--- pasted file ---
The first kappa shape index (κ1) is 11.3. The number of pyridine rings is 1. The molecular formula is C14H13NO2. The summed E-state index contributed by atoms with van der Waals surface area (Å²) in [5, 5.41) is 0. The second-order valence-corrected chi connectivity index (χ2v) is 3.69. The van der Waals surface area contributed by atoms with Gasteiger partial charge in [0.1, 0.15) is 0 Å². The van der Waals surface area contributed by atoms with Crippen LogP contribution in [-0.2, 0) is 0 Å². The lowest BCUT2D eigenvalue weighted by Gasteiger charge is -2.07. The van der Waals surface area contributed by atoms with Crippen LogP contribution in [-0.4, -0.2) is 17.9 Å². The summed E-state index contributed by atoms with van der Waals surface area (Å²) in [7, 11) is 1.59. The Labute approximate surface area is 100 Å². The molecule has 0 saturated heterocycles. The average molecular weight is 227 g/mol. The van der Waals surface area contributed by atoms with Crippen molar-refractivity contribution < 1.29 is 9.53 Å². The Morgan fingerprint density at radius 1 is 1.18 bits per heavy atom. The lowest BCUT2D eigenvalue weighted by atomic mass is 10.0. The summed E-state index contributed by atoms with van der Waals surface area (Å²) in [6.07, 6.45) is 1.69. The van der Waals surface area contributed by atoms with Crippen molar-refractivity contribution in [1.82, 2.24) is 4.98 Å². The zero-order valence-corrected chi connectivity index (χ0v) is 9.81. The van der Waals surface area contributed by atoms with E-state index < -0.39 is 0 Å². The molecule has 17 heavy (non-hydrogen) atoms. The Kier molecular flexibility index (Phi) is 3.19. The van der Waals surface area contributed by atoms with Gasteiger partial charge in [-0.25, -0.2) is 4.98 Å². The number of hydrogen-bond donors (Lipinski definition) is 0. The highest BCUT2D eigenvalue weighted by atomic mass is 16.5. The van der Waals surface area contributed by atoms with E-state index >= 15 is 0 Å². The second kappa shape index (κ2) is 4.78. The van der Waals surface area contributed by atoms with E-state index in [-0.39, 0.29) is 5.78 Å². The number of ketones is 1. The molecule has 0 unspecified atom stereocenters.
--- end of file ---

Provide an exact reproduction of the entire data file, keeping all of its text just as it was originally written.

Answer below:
The first kappa shape index (κ1) is 11.3. The number of pyridine rings is 1. The molecular formula is C14H13NO2. The summed E-state index contributed by atoms with van der Waals surface area (Å²) in [5, 5.41) is 0. The second-order valence-corrected chi connectivity index (χ2v) is 3.69. The van der Waals surface area contributed by atoms with Gasteiger partial charge in [0.1, 0.15) is 0 Å². The van der Waals surface area contributed by atoms with Crippen LogP contribution in [-0.2, 0) is 0 Å². The lowest BCUT2D eigenvalue weighted by Gasteiger charge is -2.07. The van der Waals surface area contributed by atoms with Crippen LogP contribution in [-0.4, -0.2) is 17.9 Å². The summed E-state index contributed by atoms with van der Waals surface area (Å²) in [7, 11) is 1.59. The Labute approximate surface area is 100 Å². The molecule has 0 saturated heterocycles. The average molecular weight is 227 g/mol. The van der Waals surface area contributed by atoms with Crippen molar-refractivity contribution < 1.29 is 9.53 Å². The Morgan fingerprint density at radius 1 is 1.18 bits per heavy atom. The lowest BCUT2D eigenvalue weighted by atomic mass is 10.0. The summed E-state index contributed by atoms with van der Waals surface area (Å²) in [6.07, 6.45) is 1.69. The van der Waals surface area contributed by atoms with Crippen molar-refractivity contribution in [1.82, 2.24) is 4.98 Å². The zero-order valence-corrected chi connectivity index (χ0v) is 9.81. The van der Waals surface area contributed by atoms with E-state index < -0.39 is 0 Å². The molecule has 17 heavy (non-hydrogen) atoms. The Kier molecular flexibility index (Phi) is 3.19. The van der Waals surface area contributed by atoms with Gasteiger partial charge in [-0.25, -0.2) is 4.98 Å². The number of hydrogen-bond donors (Lipinski definition) is 0. The highest BCUT2D eigenvalue weighted by atomic mass is 16.5. The van der Waals surface area contributed by atoms with E-state index >= 15 is 0 Å². The second kappa shape index (κ2) is 4.78. The van der Waals surface area contributed by atoms with E-state index in [-0.39, 0.29) is 5.78 Å². The number of ketones is 1. The molecule has 0 unspecified atom stereocenters.